116 3rd St SE
Cedar Rapids, Iowa 52401
CEDAR RAPIDS - Police are investigating as a hate crime a racial slur discovered early Tuesday spray painted on a vacant rental house that has been the source of neighborhood complaints over the last year.
Cedar Rapids police received a call about 7:30 a.m. that a racial epithet was painted in yellow across the front of 2307 Bever Ave. SE.
'I'm disgusted and furious that someone would do this,” Chief Wayne Jerman told The Gazette. 'We are handling this as a hate crime. We are talking to all the neighbors and exploring every lead at this point. We have investigators working the case.”
The department said it would work with the FBI and U.S. Attorney's Office as it investigates to see whether federal hate crime statutes apply.
The Gazette published an article Sunday about violence including drive-by shootings and a pipe bomb stemming from this house, which the city last year had declared a nuisance property. The city later suspended the rental permissions for this and three other properties owned by Charles Davisson, 58, of Cedar Rapids, listed under the name of Property Holders LTD.
Police said tenants at 2307 Bever Ave. SE moved out sometime in January. Authorities believe some of the people associated with the house in the past were affiliated with a gang.
Amanda Grieder, public safety program manager with Safe CR, which addresses nuisance and building code violations, said she contacted Property Holders to make sure it was aware of the tagging incident and if the property manager, Michael White, needed assistance in removing the spray paint.
Grieder also reached out to some neighborhood associations to ask if they could help, but she later found it had been removed by White and others.
About a dozen people Tuesday morning helped remove the painted slur, including Eric Gutschmidt, owner of Gutschmidt Properties, and Turè Morrow, founder of We Are CR.
'There were more hands than there were paintbrushes,” Gutschmidt said. 'Racism is trash and that's unacceptable to exist and let that stand for any length of time.”
Morrow said the slur's message that Black people were not welcome in the neighborhood is a 'reflection of redlining” in the community. Redlining is the systematic denial of services by governments and businesses to residents of specific neighborhoods.
Black populations in seven Iowa cities - Cedar Rapids, Council Bluffs, Sioux City, Dubuque, Davenport, Des Moines and Waterloo - were subject to redline mapping, according to the African American Museum of Iowa, which in September is opening an exhibit on Redlining in Iowa.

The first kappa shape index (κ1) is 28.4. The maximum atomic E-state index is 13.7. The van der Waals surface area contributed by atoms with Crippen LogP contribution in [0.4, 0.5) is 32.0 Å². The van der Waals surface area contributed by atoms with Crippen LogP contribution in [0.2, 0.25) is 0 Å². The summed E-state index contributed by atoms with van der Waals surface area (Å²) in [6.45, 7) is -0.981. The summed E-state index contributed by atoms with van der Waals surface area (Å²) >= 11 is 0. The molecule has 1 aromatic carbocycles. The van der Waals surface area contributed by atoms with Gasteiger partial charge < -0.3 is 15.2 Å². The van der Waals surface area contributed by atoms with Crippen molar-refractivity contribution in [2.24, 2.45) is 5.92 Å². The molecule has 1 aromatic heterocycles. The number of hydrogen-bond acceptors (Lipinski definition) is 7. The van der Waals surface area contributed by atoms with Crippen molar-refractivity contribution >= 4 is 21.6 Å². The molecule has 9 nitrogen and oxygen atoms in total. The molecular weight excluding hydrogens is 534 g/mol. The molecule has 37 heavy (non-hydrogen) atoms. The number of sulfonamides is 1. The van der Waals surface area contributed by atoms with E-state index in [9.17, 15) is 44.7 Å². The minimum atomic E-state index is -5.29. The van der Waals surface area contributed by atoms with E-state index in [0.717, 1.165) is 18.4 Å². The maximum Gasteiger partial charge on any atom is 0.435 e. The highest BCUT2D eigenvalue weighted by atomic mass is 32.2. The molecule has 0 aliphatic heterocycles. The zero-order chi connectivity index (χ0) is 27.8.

'Obviously whoever did it expects Black (people) to not live in that area,” said Morrow, a Black man who lives three blocks from the house. 'It's disappointing to know after everything we've been through we still have to deal with stuff like that here in Cedar Rapids.”
Sophia Joseph, who also lives three blocks away and is Morrow's fiancee, said it's 'comforting” to live in a neighborhood where people post 'Black Lives Matter” signs, but wonders if they are 'really willing to take the risk that comes along with saying Black Lives Matter.”
She has two biracial children, an 8-year old girl and a 4-year old boy.
'I never want my children to feel unwelcome or unsafe,” Joseph said. 'I understand this was a problem property, but nobody wants to feel unsafe in their home. There is never a justification or excuse to ever use that kind of hate language to intimidate children in that neighborhood, to basically put on that house ‘Don't move Black people into this neighborhood.'”
A neighbor told The Gazette she provided video from her surveillance camera to police Tuesday. The video, she said, showed a black vehicle at 5:10 a.m. pulling up behind 2307 Bever Ave. SE and a man getting out. The car lights are illuminated toward the camera, so it was difficult to see where the man went. The car stayed until 5:17 a.m., the neighbor said.
Scott McWherter, who lives next door, said Tuesday he wasn't aware of the tagging until police contacted him and were interested in getting any video from his surveillance camera to see if it held any clues. McWherter said his camera didn't pick up anything from the incident.
His black lab was barking at something about 5:20 a.m., but McWherter said he didn't see or hear anything suspicious at the house.
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